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I’m reading the book Quick Count and Election Observation (chapter 5). I’m interested in understanding the statistics used in Quick Counts.

Quick Counts is a methodology for verifying official election results by counting (in parallel to the official counting) the vote counts of some polling places.

The Quick Count works as follows:

  1. A certain sample size $n$ is decided before hand, and the expected margin error is computed as well.
  2. In the election day, $n$ of the polling places are sampled at random.
  3. The results of each sampled polling place (number of votes for each candidate) are reported and summed up.
  4. In order to check if the elections are flaw or not, the results of the sampling are compared to the official results.

(Note that the sampling unit is not voters but polling places, that is, aggregation of voters).

The proportion of votes is modeled as a binomial distribution with parameter $p$. The objective is to sample that binomial distribution, and estimate $p$ and find the confidence interval such that $p \in \hat{p} \pm \epsilon$, were $\hat{p}$ is the sample mean and $\epsilon$ the margin error. Usually, $\epsilon\in [0,1]$ is a design parameter (given by the user) and one has to find the smallest sample size $n$ (number of polling places) such that the margin error is smaller than $\epsilon$.

The problem is similar to that of sampling a binomial distribution, but the samples are not independent since they votes are sampled in bulks (one for each polling place sampled).

My concerns are regarding how the margin error and sample size are computed. According to the book linked above:

  1. First they compute the number of voters that should be sampled.

    $n_{v} =\frac{p(1-p)}{\frac{{\epsilon}^2}{z^2}+\frac{p(1-p)}{N}}$, where $N$ is the total population of potential voters, and $z$ is the z-score of a normal distribution at the desired confidence level. $p$ is usually set to $0.5$ (maximum variance of the binomial distribution). (see example in page 73, and explanation in page 72)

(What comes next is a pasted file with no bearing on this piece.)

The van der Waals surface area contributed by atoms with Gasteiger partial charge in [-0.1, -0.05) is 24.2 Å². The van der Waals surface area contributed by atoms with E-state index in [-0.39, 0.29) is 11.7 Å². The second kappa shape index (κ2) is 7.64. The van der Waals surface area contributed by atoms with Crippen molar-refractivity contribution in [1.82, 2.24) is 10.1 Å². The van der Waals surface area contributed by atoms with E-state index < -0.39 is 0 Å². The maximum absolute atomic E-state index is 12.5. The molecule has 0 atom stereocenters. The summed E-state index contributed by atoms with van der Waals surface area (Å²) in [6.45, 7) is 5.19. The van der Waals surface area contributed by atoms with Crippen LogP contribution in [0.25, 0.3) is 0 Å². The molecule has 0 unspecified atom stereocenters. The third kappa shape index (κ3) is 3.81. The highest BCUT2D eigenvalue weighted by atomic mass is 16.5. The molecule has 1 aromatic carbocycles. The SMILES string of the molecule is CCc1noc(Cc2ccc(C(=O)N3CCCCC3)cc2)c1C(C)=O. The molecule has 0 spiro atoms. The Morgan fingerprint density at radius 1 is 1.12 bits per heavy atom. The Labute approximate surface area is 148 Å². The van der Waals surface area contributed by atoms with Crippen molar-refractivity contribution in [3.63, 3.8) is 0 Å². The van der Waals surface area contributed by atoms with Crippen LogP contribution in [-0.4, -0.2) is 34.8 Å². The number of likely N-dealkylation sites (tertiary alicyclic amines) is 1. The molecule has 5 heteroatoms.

2. The number of polling places to sample $n$ is determined by $n=\frac{n_{v}}{\text{average number of voters per polling palce}}$.

  3. The real margin error is computed (see page 66 and 77)

$\epsilon_{r}=z\frac{s}{\sqrt{n}}$, where $s$ is the heterogeneity (i.e., the square root of the variance).

Q1: Why do they compute two margin errors $\epsilon$ and $\epsilon_{r}$. I understand that only $\epsilon_{r}$, the margin error that is computed with the number of polling places, is correct. Do you think that is done this way in order to have an idea of the best-case margin error?

Q2: Why not compute the sample size of polling place directly with $\epsilon$? ($n=z^2\frac{p(1-p)}{\epsilon^2}$)

Polling places have different number of votes. In order to compute the expected proportion of votes for a candidate. There are two options (the book does not specify which one to use)

  1. Sum up the votes in all sampled polling places and compute the proportion. This would give to each vote the same weight in the proportion estimation. However, polling places with less votes will have less weight, and I’m afraid that the way to compute the margin error, $\epsilon_{r}$ is not correct for this case. Q3: how would you compute the margin error in this case?
  2. Compute the proportion of votes for each sampled polling place, average those proportions. This would give each polling place the same weight, but different weight to each vote. In this case I think that $\epsilon_{r}$ is computed correctly, but I think it does not make sense to give more weight to votes in polling places with few votes.

Q4: Which option would you use to compute the expected proportion of votes 1) or 2).

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    $\begingroup$ So to your Q1, I believe the document answers that: "There is occasionally a reason (e.g., the expectation that a vote will be very close) to select an even more stringent margin of error. The desired margin of error depends on what degree of accuracy is required from the estimates. " $\endgroup$ – VCG Aug 24 '16 at 22:22
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    $\begingroup$ To Q2: I think we choose one or the other. Both can't be design parameters. $\endgroup$ – VCG Aug 24 '16 at 22:23
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    $\begingroup$ @VCG I think that the sentence you quote refers to the actual value of the margin error, whether if it is $0.5$ or smaller. I agree with you regarding Q2, both can be design parameters. According to the book, it looks like $\epsilon$ is the design parameter. However, if the official results fall out of the $\epsilon$ interval, we can not tell anything about if fraud has or has not occurred. $\endgroup$ – PolBM Aug 25 '16 at 7:03
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    $\begingroup$ So I guess I thought the quote meant: we choose 0.5 for $\epsilon$ but in some instances we may want something more stringent than 0.5. In that case we use this formula. So my understanding is that you don't use both margins. $\endgroup$ – VCG Aug 25 '16 at 12:10

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